I found a copy of Rudyard Kipling’s Just So Stories in a book shop in Sicily, and I decided to buy it because of memories of my mother reading to me from The Jungle Book when I was a child. I had a particular fascination for the exploits of Rikki-tikki-tavi, the mongoose, who fought the cobras, Nag and Nagaina.
Kipling was born in India in 1865. From the age of seven until he was twelve, he and his younger sister were placed in the care of a couple who boarded English children whose parents lived overseas. In 1877 he went to United Services College, Devon, but since he had no prospect of admission to Oxford, he returned to India where he became assistant editor of a local newspaper in Lahore. He live subsequently in England and America. He took an outspoken role in politics, being anti-German and anti-communist; his son, John, eighteen, was killed at the battle of Loos in 1915. Kipling wrote novels, many short stories and poetry, and was the most popular English writer for several decades. He was the first English-language writer to win the Nobel prize for literature in 1907. He died in 1936 at the age of 70.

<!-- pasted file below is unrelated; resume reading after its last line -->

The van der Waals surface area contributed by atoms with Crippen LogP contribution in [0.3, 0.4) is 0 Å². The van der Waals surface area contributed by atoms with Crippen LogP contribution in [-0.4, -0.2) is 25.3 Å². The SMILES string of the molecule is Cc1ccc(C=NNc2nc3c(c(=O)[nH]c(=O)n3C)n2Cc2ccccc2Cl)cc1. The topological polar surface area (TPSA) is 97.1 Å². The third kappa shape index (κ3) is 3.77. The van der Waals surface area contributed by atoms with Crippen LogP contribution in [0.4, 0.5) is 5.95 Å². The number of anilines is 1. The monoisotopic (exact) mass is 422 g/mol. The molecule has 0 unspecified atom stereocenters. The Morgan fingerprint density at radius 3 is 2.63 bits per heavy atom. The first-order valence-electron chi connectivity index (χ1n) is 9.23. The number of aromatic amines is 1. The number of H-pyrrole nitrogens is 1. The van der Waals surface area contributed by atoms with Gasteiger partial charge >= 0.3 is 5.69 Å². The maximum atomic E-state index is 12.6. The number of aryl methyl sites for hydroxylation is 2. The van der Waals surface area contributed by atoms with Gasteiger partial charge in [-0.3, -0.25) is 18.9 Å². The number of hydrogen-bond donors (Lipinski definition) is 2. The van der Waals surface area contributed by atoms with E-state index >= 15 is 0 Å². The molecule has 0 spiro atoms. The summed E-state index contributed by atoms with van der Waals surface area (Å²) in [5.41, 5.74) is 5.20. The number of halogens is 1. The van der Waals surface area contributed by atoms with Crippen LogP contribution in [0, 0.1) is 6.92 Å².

The copy of Just So Stories I bought, while a paperback, appears to be a unique edition as it includes a lengthy introduction by Lisa Lewis, a chronology of Kipling’s life, and in addition to the Just So Stories themselves, there are pen and ink illustrations and related poems by the author himself, as well as explanatory notes on unfamiliar words or phrases appearing in the text.
The title of the book is derived from Kipling’s instruction that the book should be read to children ‘just so’, meaning that a particular emphasis and tone of voice should be used to best present each story. The stories are intended to be personalised as the reader addresses their audience as ‘Best Beloved’.
Some of the stories are familiar: How the Camel Got His Humps, How the Rhinoceros Got His Skin, How the Leopard Got His Spots, but there are less well-known tales as well. All of the stories are intended to appeal to children. There is a contrariness and a secretiveness about them that is intended to appeal to children. The illustrations with their explanatory notes would certainly capture the childish imagination.
As remarkable and captivating as these stories are, I find it difficult to imagine that they would generally be popular with today’s children, as the vocabulary (which is not childish) and the settings would seem somewhat obscure.
It seems to me that The Jungle Book is an excellent (and better) choice for children.